How much do you know about barrels? For example, did you know that in France, there are specific oak forests and each forest provides a different type of barrel, relative to its area? Choosing barrels is a more complicated process than most people assume. How complicated? Our Associate Winemaker, Renan Theilloux, gives us the details on just what’s involved in selecting our barrels:
- After choosing the region and forest, grain size is the next factor to consider. The grain size ranges from medium tight to tight to very tight, and this relates to the pore size of the oak, which is directly related to the tree growth. The faster the tree grows, the coarser the grain is. The porosity of the oak allows the air to be in contact of the wine, when the wine is in the barrel. This is what we call the micro-oxygenation of the wine, which helps to soften the tannins in the red wines and allows to builds complex aromas. A coarser grain allows a faster and bigger air exchange. For example, American oak has larger pores than French oak, so you will get more oxygen faster into the wine.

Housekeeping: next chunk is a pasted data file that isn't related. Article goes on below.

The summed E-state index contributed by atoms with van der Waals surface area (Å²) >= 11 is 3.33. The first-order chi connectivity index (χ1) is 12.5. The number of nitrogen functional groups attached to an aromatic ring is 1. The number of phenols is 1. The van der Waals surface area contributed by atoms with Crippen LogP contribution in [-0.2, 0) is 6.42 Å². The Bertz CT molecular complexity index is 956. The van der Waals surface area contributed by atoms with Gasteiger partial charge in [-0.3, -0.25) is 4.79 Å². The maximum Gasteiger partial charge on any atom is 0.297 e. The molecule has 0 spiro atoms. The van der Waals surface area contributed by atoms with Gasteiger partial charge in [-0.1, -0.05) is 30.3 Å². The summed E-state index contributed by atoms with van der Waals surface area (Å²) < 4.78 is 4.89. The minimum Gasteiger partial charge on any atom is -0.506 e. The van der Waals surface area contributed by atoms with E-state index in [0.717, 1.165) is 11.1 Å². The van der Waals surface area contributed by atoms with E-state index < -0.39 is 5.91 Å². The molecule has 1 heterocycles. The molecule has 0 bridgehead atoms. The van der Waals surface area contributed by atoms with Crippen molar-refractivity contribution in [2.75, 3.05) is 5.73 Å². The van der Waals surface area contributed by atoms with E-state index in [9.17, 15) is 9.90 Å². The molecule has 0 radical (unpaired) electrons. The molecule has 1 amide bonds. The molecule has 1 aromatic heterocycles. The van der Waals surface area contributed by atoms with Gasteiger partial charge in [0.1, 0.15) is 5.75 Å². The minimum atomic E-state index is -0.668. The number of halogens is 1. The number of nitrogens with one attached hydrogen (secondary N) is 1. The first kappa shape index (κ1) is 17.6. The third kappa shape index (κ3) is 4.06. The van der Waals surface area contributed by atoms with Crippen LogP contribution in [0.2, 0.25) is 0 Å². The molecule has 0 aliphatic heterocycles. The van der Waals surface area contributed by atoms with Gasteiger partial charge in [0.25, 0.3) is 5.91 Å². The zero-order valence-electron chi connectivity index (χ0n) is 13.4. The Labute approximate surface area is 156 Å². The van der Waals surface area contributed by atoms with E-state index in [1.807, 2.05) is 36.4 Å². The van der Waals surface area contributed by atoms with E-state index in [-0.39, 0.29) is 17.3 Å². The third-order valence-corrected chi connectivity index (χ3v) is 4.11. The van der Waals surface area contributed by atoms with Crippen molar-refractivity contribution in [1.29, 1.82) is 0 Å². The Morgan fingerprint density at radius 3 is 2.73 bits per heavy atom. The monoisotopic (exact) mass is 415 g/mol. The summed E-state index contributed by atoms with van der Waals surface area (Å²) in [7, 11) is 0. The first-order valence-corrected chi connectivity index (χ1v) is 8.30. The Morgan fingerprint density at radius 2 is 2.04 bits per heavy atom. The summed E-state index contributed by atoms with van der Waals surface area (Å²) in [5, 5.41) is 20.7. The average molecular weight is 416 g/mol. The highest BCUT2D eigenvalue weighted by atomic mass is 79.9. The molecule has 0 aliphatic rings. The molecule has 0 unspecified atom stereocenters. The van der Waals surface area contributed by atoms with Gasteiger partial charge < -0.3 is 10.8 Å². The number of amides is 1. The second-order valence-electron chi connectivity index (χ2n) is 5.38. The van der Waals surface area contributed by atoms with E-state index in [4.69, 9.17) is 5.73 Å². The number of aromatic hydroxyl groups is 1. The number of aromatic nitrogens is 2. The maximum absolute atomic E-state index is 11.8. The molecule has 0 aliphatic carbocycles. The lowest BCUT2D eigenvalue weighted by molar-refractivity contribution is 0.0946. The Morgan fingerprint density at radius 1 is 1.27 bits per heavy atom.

- Next, you consider toasting. Toasting is the process of burning the inside of the staves, to help provide extra aromatics to the wine. Available options are: light, light-med, med, med-heavy, heavy, extra heavy, as well as just toasted staves or toasted staves and heads. A more heavily toasted barrel will add a smokier, spicier taste.
- Water bent or fire bent is the next thing to choose. Water bent barrels saturate the wood first and then toast the barrel, allowing for the heat to penetrate deeper into the wood. In this case, the longer the wine is exposed to the barrel, the stronger the oak taste will get. With fire bent, your first year of toasting is the strongest, and as years go on, you get less and less toasted flavour.
- Barrel size is also important, as barrels range in size from 60 L to 1000 L. This is important because it determines the surface area to wine ratio, so there is less barrel influence with a larger barrel. Staves are something to consider as well. You can choose thick staves or thin staves, which is essentially how wide each plank is on the barrel. The wider the plank, the longer the barrel lasts, in theory.
Winemaking is such a rich and complex process and selecting your barrels is just one consideration. For more information on our winemaking practices, please visit our website at adamoestate.com.